If I had to do this over again, I'd still probably use the Tyco ends since I can't seem to find 3-3-3 ends as a separate detail part. Also I'd use end ladders from Yarmouth, a Central Valley radial roof and an Accurail bottom.
     The GTW car I am going to build is very similar to the Wabash car except it has auto end doors and also ladders on the sides instead of drop grabs.

     I'd definitely contribute pics to a photo section on vintage kit cars.                  

Jeff
jppellas@...


-----Original Message-----
From: fgexbill@... [STMFC]
To: STMFC
Sent: Thu, Jan 29, 2015 6:58 pm
Subject: Re: [STMFC] e bay chuckle



FYI the Wabash DD SS cars had Radial roofs.

I think it would be very interesting to have an Album dedicated to photos of wood models as a part of this Yahoo discussion group.

Bill Welch



Re: AAR Type F 70 Ton 53’ Flat Car Kit *** FOR SALE, CLOSE OUT ***

Doug Junda
 

Just to correct the address is djunda AT pdtnetworks Dot ORG,  If you sent a email to the .com address I will respond also.


Doug


Re: National Type B Truck Longevity

cinderandeight@...
 

One of the excursion cars on Henry Ford's Greenfield Village steam railroad still rides on National Type B trucks. (If anyone is interested in getting a good close look at them)
    Rich Burg


AAR Type F 70 Ton 53’ Flat Car Kit *** FOR SALE, CLOSE OUT ***

Doug Junda
 

I came across a box of ProtoWest Models� AAR Type F 70 Ton 53� Flat Car Kit. I had stored,� They come two cars per box, and are a resin kit, Tichy Train Group detail part,� no trucks or couplers included.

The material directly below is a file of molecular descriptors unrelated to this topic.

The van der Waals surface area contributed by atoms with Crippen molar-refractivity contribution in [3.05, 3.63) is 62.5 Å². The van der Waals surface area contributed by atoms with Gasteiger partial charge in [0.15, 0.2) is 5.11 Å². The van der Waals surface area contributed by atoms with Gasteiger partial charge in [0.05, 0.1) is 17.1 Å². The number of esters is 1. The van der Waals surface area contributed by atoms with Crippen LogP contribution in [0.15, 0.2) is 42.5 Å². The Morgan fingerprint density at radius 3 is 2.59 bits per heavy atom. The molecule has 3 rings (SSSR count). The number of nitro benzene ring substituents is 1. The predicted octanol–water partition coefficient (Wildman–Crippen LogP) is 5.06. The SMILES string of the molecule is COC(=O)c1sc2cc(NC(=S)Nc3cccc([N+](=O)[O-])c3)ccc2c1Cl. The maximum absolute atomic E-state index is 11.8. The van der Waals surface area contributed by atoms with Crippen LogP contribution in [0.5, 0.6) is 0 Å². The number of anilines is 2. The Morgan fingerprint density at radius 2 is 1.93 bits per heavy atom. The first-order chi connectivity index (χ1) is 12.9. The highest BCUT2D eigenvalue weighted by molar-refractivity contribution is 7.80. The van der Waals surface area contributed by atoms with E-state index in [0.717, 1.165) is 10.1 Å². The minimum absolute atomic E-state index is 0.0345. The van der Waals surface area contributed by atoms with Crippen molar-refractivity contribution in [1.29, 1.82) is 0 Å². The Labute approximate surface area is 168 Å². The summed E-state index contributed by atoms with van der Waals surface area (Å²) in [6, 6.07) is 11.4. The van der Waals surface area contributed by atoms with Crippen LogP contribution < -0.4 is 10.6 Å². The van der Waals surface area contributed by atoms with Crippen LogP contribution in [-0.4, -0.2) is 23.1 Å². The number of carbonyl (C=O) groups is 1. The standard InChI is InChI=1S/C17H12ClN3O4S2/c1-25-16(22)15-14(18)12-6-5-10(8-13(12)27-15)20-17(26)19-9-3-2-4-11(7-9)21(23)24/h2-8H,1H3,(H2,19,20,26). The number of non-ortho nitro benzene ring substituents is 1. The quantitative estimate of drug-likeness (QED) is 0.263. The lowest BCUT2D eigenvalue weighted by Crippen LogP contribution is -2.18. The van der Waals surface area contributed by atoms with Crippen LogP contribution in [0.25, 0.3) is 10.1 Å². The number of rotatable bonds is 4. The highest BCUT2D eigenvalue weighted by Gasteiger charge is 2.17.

The kits retailed for $44.95, I would like to close them out ro people here on the list before going to E-bay.� I would sell the for $30.00 and $7.00 for shipping.� I also have decals for ATSF, ERIE and NYC that I would add in at no cost.

Please contact me off list at djunda AT pdtnetworks DOT com.

Thanks for allow me to list these kits.

Doug J


MTH Paint Remover

Don Valentine <riverman_vt@...>
 

Tim O'Connor wrote:

Chuck

Tried acetone or MEK? I mention this because the old Front Range cars
were extremely hard to strip, except with Accupaint thinner, which is
around 75% acetone + MEK. (Fred Becker is the person who found the paint
in the first place, and told George Bishop who quickly switched his AP
brand to that type of paint. AP was originally a complete different
paint.)

George Bishop orginally used Floquil for his Accu-paint line and
thus it had all the problems normally associated with Floquil. George
was having other problems with Floquil as well so the switch was timely
for him in more ways than one.

When it comes to removing MTH or any other paint, however, it is really hard to beat a good grit blast booth and aluminum oxide medium. One tried
I doubt many will ever go back to chemical strippers.

Cordially, DOn Valentine


Re: MTH Paint Remover

Garth Groff <sarahsan@...>
 

Friends,

Would acetone/lacquer thinner/fingernail polish remover be safe? I use this to strip paint from fiberglass (on archery bows), but I'm not sure of its effect on styrene.

Yours Aye,


Garth Groff

On 1/30/15 11:39 PM, Tim O'Connor timboconnor@... [STMFC] wrote:
 


Evidently not, since it's a major component of Accupaint, TruColor etc.
I didn't soak the Front Range bodies for long -- just a few seconds in
the bath and the paint sloughed off. Because it's so volatile it will
evaporate almost immediately from the car when the car is removed from
the bath. I think that if you allow them to soak or leave a puddle on the
car, that could damage the plastic. Also I only stripped the car body,
not fine ladders, etc.


At 1/30/2015 11:30 PM Friday, you wrote:


Won't MEK dissolve the car? I use it as my solvent for plastic kits.
 
__________________________________________________
J. Stephen Sandifer
Minister Emeritus, Southwest Central Church of Christ